The New All-Carbon Praga R1 Won't Hesitate To Take On More Powerful Racers

Illustration for article titled The New All-Carbon Praga R1 Won't Hesitate To Take On More Powerful Racers
Photo: Praga Cars

Praga Cars, the Czech Republic’s iconic auto manufacturer, has released a revised version of its successful, race-winning R1, but with a twist: this version is obscenely light due to its all-carbon construction, meaning it doesn’t need tons of extra power to prove itself on the race track.

The R1's predecessor was already a super light, carbon fiber-heavy machine, but this new version has been revised to contain a new carbon fiber monocoque, splitter, floor, diffuser, and rear wing. So, it may look the same as the previous R1, but every single body panel has been optimized.

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Photo: Praga Cars
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The monocoque also contains panels made of zylon, the world’s strongest man-made synthetic fiber, for added driver safety. It’s an ultra-strong material that can handle big changes in temperature, making it ideal for a racing car. In addition, the floor and splitter have been optimized for better airflow while the wider rear wing produces 15 percent more downforce while also reducing drag by 5 percent. Not bad.

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Photo: Praga Cars

And that’s somehow not even the most impressive part of this machine, although it is undoubtedly cool. Its turbocharged 2-liter R-A Praga T Engine from Renault Alpine only makes 365 horsepower. If you’re wondering how on earth it’s a successful racer, look no further than its weight, a measly 1,418 pounds that offers the same power-to-weight ratio as the beefy McLaren 765LT. Suddenly, those horsepower look a lot more impressive.

“The new R1 does not just deliver a series of impressive technical upgrades on an already mature championship-winning race car, but highlights Praga’s ambition,” Praga Cars UK managing director Mark Harrison said.In offering a dramatic and exciting race car that is accessible, easy to own and run, and dramatic to watch, it is perfect for team owners, novice drivers looking to experience downforce, experienced racers looking to step into LMP-style racing and, importantly, sponsors.”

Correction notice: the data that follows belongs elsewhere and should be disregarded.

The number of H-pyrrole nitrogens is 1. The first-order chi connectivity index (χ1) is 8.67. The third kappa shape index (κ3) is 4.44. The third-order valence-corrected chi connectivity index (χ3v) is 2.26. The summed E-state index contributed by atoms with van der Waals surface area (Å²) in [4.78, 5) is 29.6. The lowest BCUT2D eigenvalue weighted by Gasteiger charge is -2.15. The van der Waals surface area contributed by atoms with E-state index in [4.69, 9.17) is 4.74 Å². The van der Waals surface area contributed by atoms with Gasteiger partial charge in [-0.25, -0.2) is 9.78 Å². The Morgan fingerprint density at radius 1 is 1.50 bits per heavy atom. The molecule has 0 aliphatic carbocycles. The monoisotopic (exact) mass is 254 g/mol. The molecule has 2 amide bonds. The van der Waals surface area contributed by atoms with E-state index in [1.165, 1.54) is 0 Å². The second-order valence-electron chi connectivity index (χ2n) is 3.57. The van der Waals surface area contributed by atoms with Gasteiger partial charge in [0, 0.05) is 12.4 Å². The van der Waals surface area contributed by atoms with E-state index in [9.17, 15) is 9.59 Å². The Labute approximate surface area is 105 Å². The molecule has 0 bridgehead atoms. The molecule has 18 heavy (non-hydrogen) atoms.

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Photo: Praga Cars

Why is it so perfect, you might ask? Well, in part because the R1 is designed to be run and optimized—even competitively—with a single mechanic. That’s just another benefit of the lightweight body panels. You don’t need a small army to move them around in order to access the upgraded tech.

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Praga hasn’t released a ton of hard performance numbers yet, but some other improvements for this prospective racer include:

  • Engine management software to improve throttle response and make for a smoother power curve
  • 302 lb-ft of torque, which Praga says will make the R1 competitive against high-powered GT cars on long straights
  • Suspension modifications
  • 50 percent larger fuel tank, now 24 gallons
  • Revised headlights for wet or night racing
  • Adjustable pedals
  • In-car controls to allow drivers to monitor fuel levels and fuel/coolant pressures
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Photo: Praga Cars

The last R1 was hugely successful in the 2020 Britcar Endurance Championship, where it secured seven wins out of a total of nine races and, as a result, the championship.

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Interestingly, though, the United States is one of Praga’s most impressive markets since it first hit the track at Homestead-Miami Speedway in 2013. Enthusiasts here just love the thing because it’s light, easy to handle, and even easier to maintain.

Orders for the Praga R1 from the States will be delivered sometime in the late summer, while UK orders are already being delivered to customers ahead of the 2021 racing season.

Weekends at Jalopnik. Managing editor at A Girl's Guide to Cars. Lead IndyCar writer and assistant editor at Frontstretch. Novelist. Motorsport fanatic.

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DISCUSSION

yesidrivea240
Yes I drive a 240... Sort of

Can you not. Now I have to add this to my never ending list of cars I want, but won’t be able to afford.